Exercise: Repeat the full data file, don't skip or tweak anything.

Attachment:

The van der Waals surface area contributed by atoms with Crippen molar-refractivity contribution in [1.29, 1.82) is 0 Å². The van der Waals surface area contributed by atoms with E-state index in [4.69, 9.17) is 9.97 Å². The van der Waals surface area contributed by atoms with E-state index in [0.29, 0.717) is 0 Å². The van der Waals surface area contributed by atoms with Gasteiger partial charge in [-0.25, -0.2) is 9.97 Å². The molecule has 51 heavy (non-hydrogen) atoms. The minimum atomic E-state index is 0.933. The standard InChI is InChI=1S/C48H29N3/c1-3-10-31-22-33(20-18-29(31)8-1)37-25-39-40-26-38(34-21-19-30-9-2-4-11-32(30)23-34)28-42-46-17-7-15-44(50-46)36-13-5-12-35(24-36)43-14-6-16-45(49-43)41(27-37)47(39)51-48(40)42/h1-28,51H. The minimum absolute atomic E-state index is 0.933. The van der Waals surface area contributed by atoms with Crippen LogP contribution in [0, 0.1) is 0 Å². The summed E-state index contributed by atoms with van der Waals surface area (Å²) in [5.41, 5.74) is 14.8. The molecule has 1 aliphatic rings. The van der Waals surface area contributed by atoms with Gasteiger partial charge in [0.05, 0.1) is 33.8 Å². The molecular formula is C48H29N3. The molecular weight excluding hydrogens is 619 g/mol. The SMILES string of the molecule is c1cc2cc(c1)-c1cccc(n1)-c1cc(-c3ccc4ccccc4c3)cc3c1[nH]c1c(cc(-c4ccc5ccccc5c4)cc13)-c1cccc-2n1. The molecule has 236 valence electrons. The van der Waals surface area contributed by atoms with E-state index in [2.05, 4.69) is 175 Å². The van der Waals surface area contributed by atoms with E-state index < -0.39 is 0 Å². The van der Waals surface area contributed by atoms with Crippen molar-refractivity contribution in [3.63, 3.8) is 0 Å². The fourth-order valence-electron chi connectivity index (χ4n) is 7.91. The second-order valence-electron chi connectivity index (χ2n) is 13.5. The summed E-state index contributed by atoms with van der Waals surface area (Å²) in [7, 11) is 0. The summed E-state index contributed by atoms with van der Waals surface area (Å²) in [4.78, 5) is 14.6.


The van der Waals surface area contributed by atoms with Crippen molar-refractivity contribution in [1.29, 1.82) is 0 Å². The van der Waals surface area contributed by atoms with E-state index in [4.69, 9.17) is 9.97 Å². The van der Waals surface area contributed by atoms with E-state index in [0.29, 0.717) is 0 Å². The van der Waals surface area contributed by atoms with Gasteiger partial charge in [-0.25, -0.2) is 9.97 Å². The molecule has 51 heavy (non-hydrogen) atoms. The minimum atomic E-state index is 0.933. The standard InChI is InChI=1S/C48H29N3/c1-3-10-31-22-33(20-18-29(31)8-1)37-25-39-40-26-38(34-21-19-30-9-2-4-11-32(30)23-34)28-42-46-17-7-15-44(50-46)36-13-5-12-35(24-36)43-14-6-16-45(49-43)41(27-37)47(39)51-48(40)42/h1-28,51H. The minimum absolute atomic E-state index is 0.933. The van der Waals surface area contributed by atoms with Crippen LogP contribution in [0, 0.1) is 0 Å². The summed E-state index contributed by atoms with van der Waals surface area (Å²) in [5.41, 5.74) is 14.8. The molecule has 1 aliphatic rings. The van der Waals surface area contributed by atoms with Gasteiger partial charge in [0.05, 0.1) is 33.8 Å². The molecular formula is C48H29N3. The molecular weight excluding hydrogens is 619 g/mol. The SMILES string of the molecule is c1cc2cc(c1)-c1cccc(n1)-c1cc(-c3ccc4ccccc4c3)cc3c1[nH]c1c(cc(-c4ccc5ccccc5c4)cc13)-c1cccc-2n1. The molecule has 236 valence electrons. The van der Waals surface area contributed by atoms with E-state index in [2.05, 4.69) is 175 Å². The van der Waals surface area contributed by atoms with E-state index < -0.39 is 0 Å². The van der Waals surface area contributed by atoms with Crippen molar-refractivity contribution in [3.63, 3.8) is 0 Å². The fourth-order valence-electron chi connectivity index (χ4n) is 7.91. The second-order valence-electron chi connectivity index (χ2n) is 13.5. The summed E-state index contributed by atoms with van der Waals surface area (Å²) in [7, 11) is 0. The summed E-state index contributed by atoms with van der Waals surface area (Å²) in [4.78, 5) is 14.6.